Rewilding fact: Did you know that there are 24 species of bumblebee in the UK? Together they need pollen from a variety of plants all year round.
5. See ‘weeds’ in a new light
As much as it’s been drummed into us that ‘weeds’ are bad, they do in fact provide an invaluable source of nectar, seeds, shelter and nest sites for insects, birds and mammals. Could you leave a wild patch? Brambles, honeysuckle and wild rose form dense thickets that offer a home for creatures, while nettles and ivy give butterflies a place to lay their eggs.
Rewilding fact: Just leaving things can bring the most remarkable of surprises. At Knepp the nightingale population has exploded thanks to the appearance of humble-looking scrubland on what was formerly intensively farmed land.
6. Encourage native trees
Native trees are so good for wildlife simply because they’ve evolved alongside each other. Varieties to consider include rowan, hawthorn, holly, silver birch, yew, apple, crab apple, elderberry, plum or cherry. A mixture of tree sizes will benefit different species. Long-tailed tits, for example, need trees above head height, whereas wrens and dunnocks need dense cover low down.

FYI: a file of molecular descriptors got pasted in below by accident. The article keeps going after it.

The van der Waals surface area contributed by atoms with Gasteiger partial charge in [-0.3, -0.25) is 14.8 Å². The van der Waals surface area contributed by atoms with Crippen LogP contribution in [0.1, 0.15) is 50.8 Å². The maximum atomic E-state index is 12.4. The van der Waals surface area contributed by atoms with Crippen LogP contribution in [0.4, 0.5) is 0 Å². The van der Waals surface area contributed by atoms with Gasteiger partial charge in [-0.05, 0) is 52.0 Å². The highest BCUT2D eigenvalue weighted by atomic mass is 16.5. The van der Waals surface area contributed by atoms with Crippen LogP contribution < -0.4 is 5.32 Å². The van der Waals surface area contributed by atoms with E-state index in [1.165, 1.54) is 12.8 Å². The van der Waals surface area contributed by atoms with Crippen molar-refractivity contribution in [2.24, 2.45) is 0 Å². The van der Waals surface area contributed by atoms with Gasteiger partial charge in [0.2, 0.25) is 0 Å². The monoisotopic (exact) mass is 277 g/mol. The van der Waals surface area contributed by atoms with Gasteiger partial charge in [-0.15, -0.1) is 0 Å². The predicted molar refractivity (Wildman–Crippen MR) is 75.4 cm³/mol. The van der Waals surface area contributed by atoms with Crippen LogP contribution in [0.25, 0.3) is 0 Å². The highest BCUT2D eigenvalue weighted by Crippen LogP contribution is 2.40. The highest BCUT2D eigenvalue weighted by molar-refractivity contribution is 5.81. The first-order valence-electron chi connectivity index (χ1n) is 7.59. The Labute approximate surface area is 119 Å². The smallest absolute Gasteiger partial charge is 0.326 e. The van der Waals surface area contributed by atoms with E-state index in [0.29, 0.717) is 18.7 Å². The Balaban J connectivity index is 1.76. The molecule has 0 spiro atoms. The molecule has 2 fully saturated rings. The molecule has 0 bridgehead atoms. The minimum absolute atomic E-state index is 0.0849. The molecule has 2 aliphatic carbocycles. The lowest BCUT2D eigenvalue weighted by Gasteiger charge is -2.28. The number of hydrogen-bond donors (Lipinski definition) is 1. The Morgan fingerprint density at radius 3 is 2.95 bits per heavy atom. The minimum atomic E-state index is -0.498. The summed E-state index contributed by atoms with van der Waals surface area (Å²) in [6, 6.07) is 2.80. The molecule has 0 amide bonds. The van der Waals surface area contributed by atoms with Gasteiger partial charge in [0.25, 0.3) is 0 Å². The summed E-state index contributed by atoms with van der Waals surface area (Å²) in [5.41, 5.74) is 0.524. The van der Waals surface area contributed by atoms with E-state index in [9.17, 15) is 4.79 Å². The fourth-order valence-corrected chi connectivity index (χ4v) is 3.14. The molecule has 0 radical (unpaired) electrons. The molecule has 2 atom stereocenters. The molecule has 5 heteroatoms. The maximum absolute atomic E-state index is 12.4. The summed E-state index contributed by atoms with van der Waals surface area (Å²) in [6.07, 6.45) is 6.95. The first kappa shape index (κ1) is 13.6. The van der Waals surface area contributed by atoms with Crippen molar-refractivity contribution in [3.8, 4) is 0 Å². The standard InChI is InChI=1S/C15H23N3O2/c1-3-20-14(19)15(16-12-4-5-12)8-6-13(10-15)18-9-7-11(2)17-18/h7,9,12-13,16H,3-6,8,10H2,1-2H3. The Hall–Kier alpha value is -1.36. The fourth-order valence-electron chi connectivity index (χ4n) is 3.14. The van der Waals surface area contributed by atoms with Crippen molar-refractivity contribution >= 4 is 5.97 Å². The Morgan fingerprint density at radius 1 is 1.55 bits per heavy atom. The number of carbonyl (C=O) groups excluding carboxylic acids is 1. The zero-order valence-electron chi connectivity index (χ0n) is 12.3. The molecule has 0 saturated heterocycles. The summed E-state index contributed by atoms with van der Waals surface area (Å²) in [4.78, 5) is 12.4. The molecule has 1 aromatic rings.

Rewilding fact: Only 13% of the UK’s land has any sort of tree cover, compared with 46% of Europe. Rewilding Britain wants to see that doubled by 2030 – through favouring the natural regeneration of trees (ie their self-seeding) over tree planting.
7. Look after the soil